Diary Extract 6
Well today was a disappointment.
This morning we went to the BMW museum, and then this afternoon to the aviation section of the Deutches museum.
The BMW museum was rather like the Porsche museum – to be utterly blunt, a wankfest for those convinced that BMW makes the best cars in the world... and especially for those wanting confirmation that their choice of a new BMW was just sublimely brilliant.
As with the Porsche museum, there were plenty of cars on display, and, since BMW has a much longer history than the Porsche company, BMW had more stuff that they could show. And to be honest, the museum started well, with the engine from the altitude record setting aircraft from 1919 on display, and a rather nice magnesium tubular frame from a one-off 1939 BMW 328 race car shown in a clear historical context.
But from there it rapidly went downhill – although superficially, it all looked good. For example, a display of engines over the decades showed aspects like changes in the engines’ specific power, power/weight ratios, and so on. But oddly missing from the display were the 1980s ETA engines – yes, they’re the ones that flopped in the marketplace….
And sometimes the displays were true to the company, but the company had so obviously gone backwards that the display could never work. Like the line-up of ‘M’ models – starting with the M1 supercar and progressing to the current M3. Trouble is, when I polled Georgina and Alexander as to which car they’d take home, they all plumped for the first car, the M1! And who wouldn’t? Where is BMW’s current uniquely sporting ‘M’ machine, not one based on a cooking model? Nowhere to be seen…
And some of the museum was simply rubbish. We were on the verge of exiting the main area when Georgina, studying the museum plan, pointed out we’d missed the section on aerodynamics. Since car aero is a major area of interest to me, and since BMW has an aerodynamics heritage stretching back to the pre WWII autobahns, I became very excited – perhaps this would be the museum’s saving grace?
But you won’t believe how bad it was…
The aerodynamics section of the BMW museum is a single, small room. In it is displayed one car and three or four small reproductions (not even the real things!) of wind tunnel models.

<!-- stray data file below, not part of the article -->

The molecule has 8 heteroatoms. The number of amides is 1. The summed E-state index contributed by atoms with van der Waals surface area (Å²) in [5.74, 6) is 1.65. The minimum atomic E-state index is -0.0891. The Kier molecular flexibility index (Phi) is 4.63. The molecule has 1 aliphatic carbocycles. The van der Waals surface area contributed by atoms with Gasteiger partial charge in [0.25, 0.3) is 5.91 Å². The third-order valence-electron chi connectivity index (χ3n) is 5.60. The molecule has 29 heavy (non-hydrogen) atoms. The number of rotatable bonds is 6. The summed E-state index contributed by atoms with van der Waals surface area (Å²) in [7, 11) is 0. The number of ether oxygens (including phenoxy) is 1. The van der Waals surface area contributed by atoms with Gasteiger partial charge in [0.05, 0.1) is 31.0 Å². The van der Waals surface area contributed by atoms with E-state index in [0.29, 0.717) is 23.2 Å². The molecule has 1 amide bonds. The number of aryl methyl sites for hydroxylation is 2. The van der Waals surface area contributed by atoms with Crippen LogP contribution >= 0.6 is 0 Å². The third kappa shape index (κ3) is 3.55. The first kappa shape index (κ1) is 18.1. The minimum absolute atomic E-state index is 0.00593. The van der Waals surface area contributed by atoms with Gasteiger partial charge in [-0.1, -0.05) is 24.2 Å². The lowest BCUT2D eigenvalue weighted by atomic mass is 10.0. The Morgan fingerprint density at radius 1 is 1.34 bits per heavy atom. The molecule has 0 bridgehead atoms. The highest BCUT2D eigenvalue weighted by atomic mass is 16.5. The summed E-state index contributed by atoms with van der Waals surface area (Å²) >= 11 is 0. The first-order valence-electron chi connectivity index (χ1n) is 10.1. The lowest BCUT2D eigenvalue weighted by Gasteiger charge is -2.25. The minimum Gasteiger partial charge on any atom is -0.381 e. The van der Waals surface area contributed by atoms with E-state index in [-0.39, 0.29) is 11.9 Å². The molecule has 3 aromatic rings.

And that is it.
No F1 or touring car content, no description of the then cutting-edge aero of the 3.0CSL, nothing on current low-drag development of cars.
It was just laughable.
And it got no better. On the day we went, the museum had a special exhibition on Rolls Royce. (BMW gained the rights to use the Rolls Royce name about a decade ago.) So there were plenty of Rolls models on display, starting with cars from the early years of the last century, then progressing to the 1910s, 1920s, 1930s and so on - all models with absolutely zilch, zero and nothing to do with BMW. And what glorious cars they were – sweeping fenders, elegance and wonderful engineering personified….
And then we got to the current ‘BMW’ Rolls Royce – one of the ugliest prestige vehicles ever made.
Georgina had me in hysterics, chanting as we progressed through the display: “We’ve got the money to buy the brand, but we’ve no taste or understanding….”
The trouble with the BMW museum – and also the Porsche museum – is that the two companies decided not to pour the money into a museum, but into propaganda pieces.
Cars are not released or developed or used in a vacuum, they work within a historical – social, technical, sporting and political – space.
The curators at the Mercedes museum understand this completely, and so have developed a wonderfully exhilarating and exciting museum.
The BMW museum is half-baked: they get it right in just tiny sections (the section on historically lightweight technologies, and on the social history of the tiny Isetta) but they get it wrong in so many other areas.
From the BMW museum, we walked across the pedestrian bridge to the precinct where the 1972 Olympics was held.